I do use the Talas option frequently as I prefer a lower headtube angle when climbing. A 140 mm front end can make steep climbing a little tough. I find the overal handling of the bike quite fast in 140 mm setting and matched with the stock short 90mm stem the bike handles like a dream with a super stiff front end. The bike climbs extremely well and does not bob. Compared to a racier bike like the EX series, Top Fuel, or Procaliber; there is no comparison. Those bikes will always be faster climbers, acceleraters, and have lighter stock weights.

But I love this bike. I have it at 29 lbs with more upgrades to come. It does not handle or pedal like a 5 inch bike. I also dig the ABP braking in that it's quite noticible under harder braking. If you want stiff bike to climb and have some fun with the downhills then go with something else. But if you want a bike that truly shines on the descents the Roscoe is it. It climbs fine for my tastes but I am getting a Top Fuel for my race days or riding days I want a quicker steed.
 

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I am having the same bottom out issue with my roscoe one. I have the rear sag at 20% or so and i still can bottom it out way to easy for what they are claiming the bike was designed for... I love everything else about it but this and I feel if I put yet more air in it I will start to loose some suppleness. We have put in a call to fox on friday to ask them about it but have yet to hear back from them.
 

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Discussion Starter · #13 ·
Propedal is when the shock is stiffer and open is when the shock is freer moving through the travel.

Remember, there is no lock out only propedal. You mentioning "1,2,3" settings I am guessing you are referring to the Fox RP23 which has 3 propedal adjustments.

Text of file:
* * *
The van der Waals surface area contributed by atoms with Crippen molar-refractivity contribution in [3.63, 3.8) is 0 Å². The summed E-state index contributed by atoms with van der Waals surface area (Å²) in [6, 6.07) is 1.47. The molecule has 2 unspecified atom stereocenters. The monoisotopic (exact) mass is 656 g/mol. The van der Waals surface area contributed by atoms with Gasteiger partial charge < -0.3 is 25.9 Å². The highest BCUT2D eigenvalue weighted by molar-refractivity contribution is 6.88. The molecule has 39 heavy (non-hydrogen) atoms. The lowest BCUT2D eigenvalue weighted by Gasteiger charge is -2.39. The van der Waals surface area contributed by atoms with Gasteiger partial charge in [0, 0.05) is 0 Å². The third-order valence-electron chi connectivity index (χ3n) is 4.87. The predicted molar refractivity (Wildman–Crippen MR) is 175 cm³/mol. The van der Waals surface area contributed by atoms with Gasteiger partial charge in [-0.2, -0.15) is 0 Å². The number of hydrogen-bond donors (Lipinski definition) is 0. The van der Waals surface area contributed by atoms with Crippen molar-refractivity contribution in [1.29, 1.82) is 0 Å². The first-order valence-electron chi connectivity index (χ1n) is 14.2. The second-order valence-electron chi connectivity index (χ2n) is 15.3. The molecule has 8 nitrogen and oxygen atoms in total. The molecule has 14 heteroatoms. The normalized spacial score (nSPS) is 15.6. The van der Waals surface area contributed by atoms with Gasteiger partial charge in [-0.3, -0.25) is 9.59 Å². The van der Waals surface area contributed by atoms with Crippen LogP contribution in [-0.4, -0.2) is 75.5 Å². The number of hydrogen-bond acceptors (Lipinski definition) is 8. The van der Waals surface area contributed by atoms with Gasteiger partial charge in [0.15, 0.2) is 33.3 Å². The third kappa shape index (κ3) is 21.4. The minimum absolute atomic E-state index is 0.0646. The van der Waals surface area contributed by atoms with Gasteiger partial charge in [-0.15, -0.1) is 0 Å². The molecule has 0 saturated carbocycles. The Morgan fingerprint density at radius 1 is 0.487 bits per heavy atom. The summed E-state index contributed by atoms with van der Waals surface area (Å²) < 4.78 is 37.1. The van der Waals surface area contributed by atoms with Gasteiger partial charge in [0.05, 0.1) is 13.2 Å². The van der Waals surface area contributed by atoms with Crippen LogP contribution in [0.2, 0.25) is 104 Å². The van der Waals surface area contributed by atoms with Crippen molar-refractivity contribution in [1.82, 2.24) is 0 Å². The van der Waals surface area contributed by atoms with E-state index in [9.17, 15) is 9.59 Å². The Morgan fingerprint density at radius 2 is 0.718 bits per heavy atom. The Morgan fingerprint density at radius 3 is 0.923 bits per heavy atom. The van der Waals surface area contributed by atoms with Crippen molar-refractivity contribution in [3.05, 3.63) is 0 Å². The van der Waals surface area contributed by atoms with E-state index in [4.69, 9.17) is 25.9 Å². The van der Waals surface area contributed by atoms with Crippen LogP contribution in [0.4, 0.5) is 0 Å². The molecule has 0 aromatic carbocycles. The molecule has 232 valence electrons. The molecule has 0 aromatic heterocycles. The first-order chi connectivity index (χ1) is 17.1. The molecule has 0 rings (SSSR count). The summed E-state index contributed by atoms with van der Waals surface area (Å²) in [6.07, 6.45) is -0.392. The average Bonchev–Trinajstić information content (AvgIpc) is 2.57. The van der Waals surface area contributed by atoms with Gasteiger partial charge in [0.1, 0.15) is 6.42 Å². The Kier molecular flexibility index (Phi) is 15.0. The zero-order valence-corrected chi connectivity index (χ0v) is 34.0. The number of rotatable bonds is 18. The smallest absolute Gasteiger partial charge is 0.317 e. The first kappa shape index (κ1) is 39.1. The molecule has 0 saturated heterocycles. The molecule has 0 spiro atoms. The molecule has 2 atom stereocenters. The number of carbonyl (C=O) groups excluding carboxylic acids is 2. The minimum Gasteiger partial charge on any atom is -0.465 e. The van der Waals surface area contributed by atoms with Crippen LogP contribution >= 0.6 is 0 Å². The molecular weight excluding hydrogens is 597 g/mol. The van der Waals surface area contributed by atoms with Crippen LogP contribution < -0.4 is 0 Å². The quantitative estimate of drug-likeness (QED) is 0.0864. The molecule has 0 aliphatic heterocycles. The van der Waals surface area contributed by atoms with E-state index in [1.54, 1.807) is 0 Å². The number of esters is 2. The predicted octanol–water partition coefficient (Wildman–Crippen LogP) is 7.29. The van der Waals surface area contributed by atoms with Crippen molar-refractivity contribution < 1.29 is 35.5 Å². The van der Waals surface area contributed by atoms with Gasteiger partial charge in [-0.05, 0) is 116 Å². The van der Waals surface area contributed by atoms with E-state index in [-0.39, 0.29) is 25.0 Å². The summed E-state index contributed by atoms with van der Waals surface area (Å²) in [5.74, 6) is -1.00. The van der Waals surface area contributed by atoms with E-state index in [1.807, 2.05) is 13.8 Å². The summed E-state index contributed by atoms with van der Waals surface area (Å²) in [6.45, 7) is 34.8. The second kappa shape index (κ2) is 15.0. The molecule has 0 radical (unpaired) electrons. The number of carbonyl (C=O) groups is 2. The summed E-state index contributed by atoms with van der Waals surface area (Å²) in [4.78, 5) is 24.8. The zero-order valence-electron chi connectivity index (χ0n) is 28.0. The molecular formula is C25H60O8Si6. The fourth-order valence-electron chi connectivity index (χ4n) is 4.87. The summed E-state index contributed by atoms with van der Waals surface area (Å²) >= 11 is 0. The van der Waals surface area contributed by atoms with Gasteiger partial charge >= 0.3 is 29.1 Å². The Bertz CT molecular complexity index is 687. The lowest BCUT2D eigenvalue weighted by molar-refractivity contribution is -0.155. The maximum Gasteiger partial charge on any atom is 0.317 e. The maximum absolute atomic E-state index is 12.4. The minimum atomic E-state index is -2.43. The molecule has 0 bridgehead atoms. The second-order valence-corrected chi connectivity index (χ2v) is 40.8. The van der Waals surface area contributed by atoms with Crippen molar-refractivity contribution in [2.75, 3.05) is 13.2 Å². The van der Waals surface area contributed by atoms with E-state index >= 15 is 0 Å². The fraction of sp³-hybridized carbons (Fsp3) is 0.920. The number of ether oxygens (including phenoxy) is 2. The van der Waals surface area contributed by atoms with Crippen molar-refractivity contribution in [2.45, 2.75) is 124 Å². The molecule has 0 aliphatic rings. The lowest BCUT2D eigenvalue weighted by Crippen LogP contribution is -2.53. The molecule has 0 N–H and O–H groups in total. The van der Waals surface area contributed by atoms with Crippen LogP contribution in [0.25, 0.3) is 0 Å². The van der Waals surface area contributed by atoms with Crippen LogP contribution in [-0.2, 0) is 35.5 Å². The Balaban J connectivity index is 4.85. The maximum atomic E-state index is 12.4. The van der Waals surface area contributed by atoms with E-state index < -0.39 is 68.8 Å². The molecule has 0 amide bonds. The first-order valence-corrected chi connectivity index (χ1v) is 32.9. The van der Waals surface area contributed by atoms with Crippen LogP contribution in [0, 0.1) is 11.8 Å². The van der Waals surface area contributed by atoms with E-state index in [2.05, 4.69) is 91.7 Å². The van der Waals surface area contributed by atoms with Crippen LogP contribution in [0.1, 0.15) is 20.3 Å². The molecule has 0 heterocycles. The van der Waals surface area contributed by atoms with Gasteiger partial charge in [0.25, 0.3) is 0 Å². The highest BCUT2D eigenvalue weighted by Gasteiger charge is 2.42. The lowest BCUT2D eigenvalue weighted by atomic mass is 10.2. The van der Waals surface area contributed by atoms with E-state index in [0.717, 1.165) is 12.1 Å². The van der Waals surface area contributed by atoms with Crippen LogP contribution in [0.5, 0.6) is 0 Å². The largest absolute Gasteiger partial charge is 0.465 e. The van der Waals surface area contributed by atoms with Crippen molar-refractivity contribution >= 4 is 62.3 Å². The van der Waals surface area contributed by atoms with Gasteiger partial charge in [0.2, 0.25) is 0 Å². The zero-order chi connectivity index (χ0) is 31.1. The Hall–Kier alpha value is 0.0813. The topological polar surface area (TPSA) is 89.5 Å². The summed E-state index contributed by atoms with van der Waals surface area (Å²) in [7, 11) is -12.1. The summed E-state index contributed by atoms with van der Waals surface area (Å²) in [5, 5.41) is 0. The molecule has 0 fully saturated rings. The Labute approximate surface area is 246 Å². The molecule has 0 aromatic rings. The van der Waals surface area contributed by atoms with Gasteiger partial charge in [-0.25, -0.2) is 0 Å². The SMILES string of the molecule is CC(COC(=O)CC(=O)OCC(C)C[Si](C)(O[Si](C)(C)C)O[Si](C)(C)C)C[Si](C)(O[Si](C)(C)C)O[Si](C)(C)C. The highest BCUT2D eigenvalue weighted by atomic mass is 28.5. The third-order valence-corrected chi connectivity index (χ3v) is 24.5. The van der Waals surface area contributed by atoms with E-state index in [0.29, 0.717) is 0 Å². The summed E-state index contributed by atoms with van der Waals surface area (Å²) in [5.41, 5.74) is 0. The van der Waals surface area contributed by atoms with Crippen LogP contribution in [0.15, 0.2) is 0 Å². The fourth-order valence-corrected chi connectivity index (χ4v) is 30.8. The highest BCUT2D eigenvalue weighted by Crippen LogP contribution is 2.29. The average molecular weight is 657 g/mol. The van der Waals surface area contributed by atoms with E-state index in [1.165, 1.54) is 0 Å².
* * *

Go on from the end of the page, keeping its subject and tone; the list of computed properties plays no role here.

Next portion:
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The first propedal setting (#1) is the lightest and #3 is the firmest propedal setting. There is open and propedal (adjust using blue switch to go back and forth between open and propedal) with three sensitivity settings for the propedal mode (pull out and turn/click red knob on RP23 for three propedal settings).
 

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cooley, when you say bottom out, is the rubber O-ring on the shock popping off the back of the shock? or do you feel it hit the bottom?
I hit full travel a couple times but it felt smooth , I didnt even notice it.
I think you are supposed to get full travel sometimes. thats why it is there.
 

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rangeroy said:
My roscoe1 had some loose pivot mounts after the first couple of rides but now seem fine.
on the rear shock issue make sure after you put in your air to compress the shock by at least 55mm this opens second chamber allowing air to equalize, then check pressure again. hope this helps
rangeroy is 100% right on this. when you change air pressure or set sag on your DRCV shock you need to be sure to cycle the shock past the plunger engagement point at 55mm. This will insure equal pressure in both shock chambers. If you haven't been doing this you may experience the harsh bottoming like you're reporting.
 

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I feel the same thing on mine and when I called fox to ask about it I got the same advice.. cycle through when adding air ect... I really want to like this bike but that feeling just plain sucks! it doesn't buck or anything at the bottom of the stroke it just thumps and feels like crap.
 

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I found that cycling the rear shock lead to a 10psi drop in air pressure. I also discovered that 9psi escapes when I unscrew my shock pump. So I pumped it up again, this time to 209 instead of the recommended 190. I went and played around on the bike in my backyard to cycle the shock again, then checked the sag and it was right on the 25% line. I plan to get out on the trails and test it out in the next couple of days.